Monday, April 15

Uva Wine Bar, 46 Main St., will provides materials and supplies for making a pendant necklace and a pair of earrings, from 7 to 10 p.m. Tickets are $55, and available here.

Tuesday, April 16

Poets Susan Hunter, Merryn Rutledge, and Tom Snarsky will be reading from their work in the Pinehills at Book Love in the Rowan on the Village Green, on Tuesday, April 16, from 6 to 7 p.m. Tickets are $5. Reserve a place here.

 It’s April Kids Week at Pilgrim Hall Museum, with free admission, entertainment, and family-friendly activities from 9:30 to 5. Visitors can expect daily “Treasure Hunts” for kids and special programs for young learners. Children must be accompanied by an adult. At 2 p.m. today, David Coffin presents “Life at Sea” a program in which participants sing along on a “shanty” work song.

Author and historian Linda Coombs will lead a discussion of her book “Colonization and the Wampanoag Story” at the Plymouth library from 1:30 to 2:30 p.m. Coombs is a member of the Wampanoag Tribe of Aquinnah and lives in the Wampanoag community of Mashpee on Cape Cod. The program is intended for children ages 10 and up, but ages 6 and up are welcome. Register here.

Wednesday, April 17

Pilgrim Hall Museum is hosting a variety of free events and activities during school vacation week. Credit: (Photo by Wes Ennis)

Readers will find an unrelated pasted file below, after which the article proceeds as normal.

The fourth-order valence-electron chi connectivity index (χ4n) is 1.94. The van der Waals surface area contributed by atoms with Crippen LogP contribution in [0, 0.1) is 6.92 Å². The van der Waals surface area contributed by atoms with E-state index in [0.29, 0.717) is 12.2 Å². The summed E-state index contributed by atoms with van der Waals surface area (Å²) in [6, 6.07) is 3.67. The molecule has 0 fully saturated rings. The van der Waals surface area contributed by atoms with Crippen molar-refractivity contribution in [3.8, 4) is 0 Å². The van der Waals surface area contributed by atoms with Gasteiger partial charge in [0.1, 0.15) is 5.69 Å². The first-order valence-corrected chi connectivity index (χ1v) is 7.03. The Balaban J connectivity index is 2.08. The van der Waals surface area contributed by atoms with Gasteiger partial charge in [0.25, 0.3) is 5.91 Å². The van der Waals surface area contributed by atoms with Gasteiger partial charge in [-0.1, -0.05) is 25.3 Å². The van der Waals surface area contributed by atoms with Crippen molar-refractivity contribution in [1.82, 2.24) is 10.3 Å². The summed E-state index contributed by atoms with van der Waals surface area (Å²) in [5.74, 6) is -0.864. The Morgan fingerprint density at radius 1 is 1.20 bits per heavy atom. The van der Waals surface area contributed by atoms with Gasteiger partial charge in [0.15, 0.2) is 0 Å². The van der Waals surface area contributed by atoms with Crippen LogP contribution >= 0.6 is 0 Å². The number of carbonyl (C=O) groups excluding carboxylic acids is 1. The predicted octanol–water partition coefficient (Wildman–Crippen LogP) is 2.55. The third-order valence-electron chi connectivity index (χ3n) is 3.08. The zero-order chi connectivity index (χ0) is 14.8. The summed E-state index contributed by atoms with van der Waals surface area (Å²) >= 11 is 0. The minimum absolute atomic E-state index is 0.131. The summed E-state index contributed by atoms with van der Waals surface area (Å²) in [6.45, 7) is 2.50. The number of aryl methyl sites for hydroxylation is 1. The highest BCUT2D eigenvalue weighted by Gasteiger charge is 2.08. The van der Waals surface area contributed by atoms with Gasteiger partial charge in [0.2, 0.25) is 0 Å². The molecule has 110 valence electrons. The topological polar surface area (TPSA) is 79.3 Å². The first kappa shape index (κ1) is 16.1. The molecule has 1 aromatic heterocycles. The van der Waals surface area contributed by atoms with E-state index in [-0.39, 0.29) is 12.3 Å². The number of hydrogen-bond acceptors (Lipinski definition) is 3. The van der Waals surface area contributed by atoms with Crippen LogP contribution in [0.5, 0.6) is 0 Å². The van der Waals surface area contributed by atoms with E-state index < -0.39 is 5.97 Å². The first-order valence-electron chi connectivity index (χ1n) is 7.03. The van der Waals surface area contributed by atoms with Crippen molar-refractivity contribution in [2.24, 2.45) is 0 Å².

April Kids Week at Pilgrim Hall presents “The Herring Pond Wampanoag Family Workshop for Earth Day” at 11 a.m. Workshop participants will create an Earth Day-themed artwork to take home. Herring Pond Wampanoag tribal members and local artists from the Community Arts Collaborative will also lead workshops from 1 to 4 p.m. on wampum and pendant making.

Wednesday Walks at Mass Audubon’s Tidmarsh Sanctuary, 60 Beaver Dam Road, take place at from 10 to 11:30 a.m. Participants will learn about the sanctuary’s successful wetlands restoration, view the sanctuary’s native plant and animal species, and learn what is in store for the future. This free guided walk led by Mass Audubon staff is geared toward adults.

Plymouth Library hosts a virtual chat with award-winning author Xochitl Gonzalez about her newest novel, “Anita de Monte Laughs Last.” The book is described as “a propulsive, witty examination of power, love, and art, daring to ask who gets to be remembered and who is left behind in the rarefied world of the elite.” The talk takes place from 8 to 9 p.m. Find more information about the event here.

Thursday, April 18

Pilgrim Hall Museum presents “A Sea Story” by Charlotte Anne Dore and Rosalita’s Puppet Show at 11 a.m. At 1 p.m., Judith Black, tells original stories. Museum admission is free this week.

Plimoth Patuxet Museums hosts “Celebrate Earth Day,” inviting visitors to explore how historians and scientists preserve and protect the ecosystems that sustained 17th-century daily life in Patxuet and Plymouth Colony to the modern day. Participants will perform scientific tests to understand the health of this essential ecosystem and different communities’ impacts on this historic landscape. The program is best suited for children ages 10-12, accompanied by an adult. Tickets start at $12. They’re available here.